Laurent Heller has been selected from a highly competitive national search as Johns Hopkins University's next senior vice president for finance and administration. Heller brings to the role extensive experience in budget and financial management, higher education strategy, and business operations at leading universities.
Heller will join JHU from the University of Wisconsin-Madison, where since August 2016 he has served as vice chancellor for finance and administration, overseeing the university's finance, facilities, information technology, human resources, housing and dining, and public safety functions. His first day at Hopkins will be June 21.
"Throughout his career, Laurent has demonstrated a keen intellect and deep passion for the academic enterprise, while marshaling his extensive expertise in financial analysis and long-term financial planning to support the core academic missions of discovery, education, and service to community," Johns Hopkins University President Ronald J. Daniels wrote in a message to the Hopkins community today. "He has also dedicated himself to building and sustaining job and career frameworks to support staff advancement and success within his organizations, and he has made the creation of diverse and equitable work environments a hallmark of his leadership."
At Johns Hopkins, Heller will be responsible for a broad portfolio, including the university's finance, accounting, investment, and money management functions, the real estate and audit offices, facilities management, procurement, human resources, information technology, risk management, and public safety. He succeeds Daniel Ennis, who left Johns Hopkins in September after nearly a decade leading finance and administration, and Mary Miller, who has filled the role on an interim basis since October.
"I am deeply honored to have been selected for this important role and am so excited to be joining the community at Johns Hopkins," Heller said. "Johns Hopkins University's reputation as the world's leading research university drew me into the process, but what got me most excited was the great dedication, curiosity, and sense of shared vision I felt with the people I met along the way. JHU is so clearly both a very special university and home to a remarkable community of passionate, thoughtful, and brilliant scholars, students, and administrators."
At Wisconsin, Heller has worked to identify opportunities for performance improvements and to secure resources for reinvestment in the university's academic mission. He serves as executive sponsor for major campus and systems projects, including an ongoing reworking of the university's job title and compensation structures and the design and adoption of a modern, cloud-based budgeting system. He led the development of a new strategic plan for UW Finance and Administration and has demonstrated a strong commitment to fostering an engaged, inclusive, and diverse community.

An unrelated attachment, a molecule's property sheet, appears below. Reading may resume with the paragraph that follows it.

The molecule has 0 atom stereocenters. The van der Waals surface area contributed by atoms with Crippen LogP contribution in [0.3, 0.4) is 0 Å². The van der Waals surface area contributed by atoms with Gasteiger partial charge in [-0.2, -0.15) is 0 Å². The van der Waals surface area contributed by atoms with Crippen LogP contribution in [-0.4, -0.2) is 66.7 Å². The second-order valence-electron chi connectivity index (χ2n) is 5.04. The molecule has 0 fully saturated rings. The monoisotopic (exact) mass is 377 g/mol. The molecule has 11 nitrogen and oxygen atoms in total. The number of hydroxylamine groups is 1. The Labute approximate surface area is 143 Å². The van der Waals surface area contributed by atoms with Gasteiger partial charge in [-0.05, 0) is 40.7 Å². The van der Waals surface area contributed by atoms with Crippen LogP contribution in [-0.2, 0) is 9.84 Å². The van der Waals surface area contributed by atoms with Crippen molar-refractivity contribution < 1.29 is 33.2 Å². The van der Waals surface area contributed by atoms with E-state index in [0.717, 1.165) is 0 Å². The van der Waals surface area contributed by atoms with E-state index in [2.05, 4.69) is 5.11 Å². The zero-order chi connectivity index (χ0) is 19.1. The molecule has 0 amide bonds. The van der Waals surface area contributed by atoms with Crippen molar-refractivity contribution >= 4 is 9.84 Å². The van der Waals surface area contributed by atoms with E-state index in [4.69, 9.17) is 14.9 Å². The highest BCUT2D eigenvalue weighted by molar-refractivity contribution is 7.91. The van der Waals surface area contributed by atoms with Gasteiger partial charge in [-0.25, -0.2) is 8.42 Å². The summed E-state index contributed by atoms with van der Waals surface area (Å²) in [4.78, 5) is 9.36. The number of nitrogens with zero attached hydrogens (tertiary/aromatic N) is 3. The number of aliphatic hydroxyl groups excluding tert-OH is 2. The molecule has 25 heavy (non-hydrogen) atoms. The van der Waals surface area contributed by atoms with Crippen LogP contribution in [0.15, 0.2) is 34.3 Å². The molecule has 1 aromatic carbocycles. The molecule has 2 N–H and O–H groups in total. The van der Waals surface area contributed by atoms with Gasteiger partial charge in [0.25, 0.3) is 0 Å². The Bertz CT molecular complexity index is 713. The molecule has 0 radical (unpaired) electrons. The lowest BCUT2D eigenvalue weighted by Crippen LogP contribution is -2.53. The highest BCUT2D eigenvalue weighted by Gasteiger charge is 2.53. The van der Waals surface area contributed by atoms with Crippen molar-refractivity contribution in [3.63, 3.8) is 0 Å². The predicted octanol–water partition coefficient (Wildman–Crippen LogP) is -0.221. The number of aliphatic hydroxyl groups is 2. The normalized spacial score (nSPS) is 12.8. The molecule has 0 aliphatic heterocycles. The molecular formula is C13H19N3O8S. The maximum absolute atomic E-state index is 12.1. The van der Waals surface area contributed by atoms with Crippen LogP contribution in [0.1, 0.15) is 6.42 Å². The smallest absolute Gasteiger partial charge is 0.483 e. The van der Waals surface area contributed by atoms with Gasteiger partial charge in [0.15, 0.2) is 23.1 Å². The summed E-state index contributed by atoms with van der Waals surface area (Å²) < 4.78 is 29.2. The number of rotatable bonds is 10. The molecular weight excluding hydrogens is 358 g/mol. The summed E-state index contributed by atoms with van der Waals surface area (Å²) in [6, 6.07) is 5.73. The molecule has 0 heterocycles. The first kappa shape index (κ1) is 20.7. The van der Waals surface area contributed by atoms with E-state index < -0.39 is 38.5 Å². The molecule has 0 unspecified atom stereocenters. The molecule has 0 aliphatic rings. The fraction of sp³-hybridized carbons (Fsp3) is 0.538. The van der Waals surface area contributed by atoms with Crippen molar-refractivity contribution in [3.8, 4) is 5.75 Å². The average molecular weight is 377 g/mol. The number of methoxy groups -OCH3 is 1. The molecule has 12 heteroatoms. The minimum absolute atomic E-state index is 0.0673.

"I am especially interested in finding creative and collaborative solutions," Heller said. "How can higher ed administration innovate to better support discovery, education and service without compromising on the values that our community holds dear? How can we continue to deepen our commitment to Baltimore?"
Heller was drawn to a career in higher ed, he said, by "the mission and the intellectual vibrancy of life at major research universities." Before joining Wisconsin, he served as assistant vice chancellor for financial planning and analysis at the University of California, Berkeley, where he was responsible for financial projections and where he developed a new budget planning system for the university. He previously served in several other key roles at UC Berkeley, including director of the campus budget office and director of strategy and analysis for the law school.
Heller began his career in higher education with Harvard University's Civil Rights Project, a multidisciplinary think tank that promoted racial justice and civil rights by connecting the worlds of social science research and policy advocacy. Heller joined as a temp and eventually joined the Harvard union of clerical and technical workers, ultimately working there as a financial analyst and database administrator.
"After a short stint working in the private sector, I was feeling uninspired. I found that I wanted a career working with people who were interested in something more," Heller said. "I found my home when I landed in higher education. What we do every day changes the world for the better. This makes me excited to get out of bed and get to work every day."
Heller was born in Lawrence, Kansas, where his great uncle, Francis Heller, was on the faculty and served as provost at the University of Kansas. He completed his undergraduate studies at UC Berkeley, where he earned a BA in economics.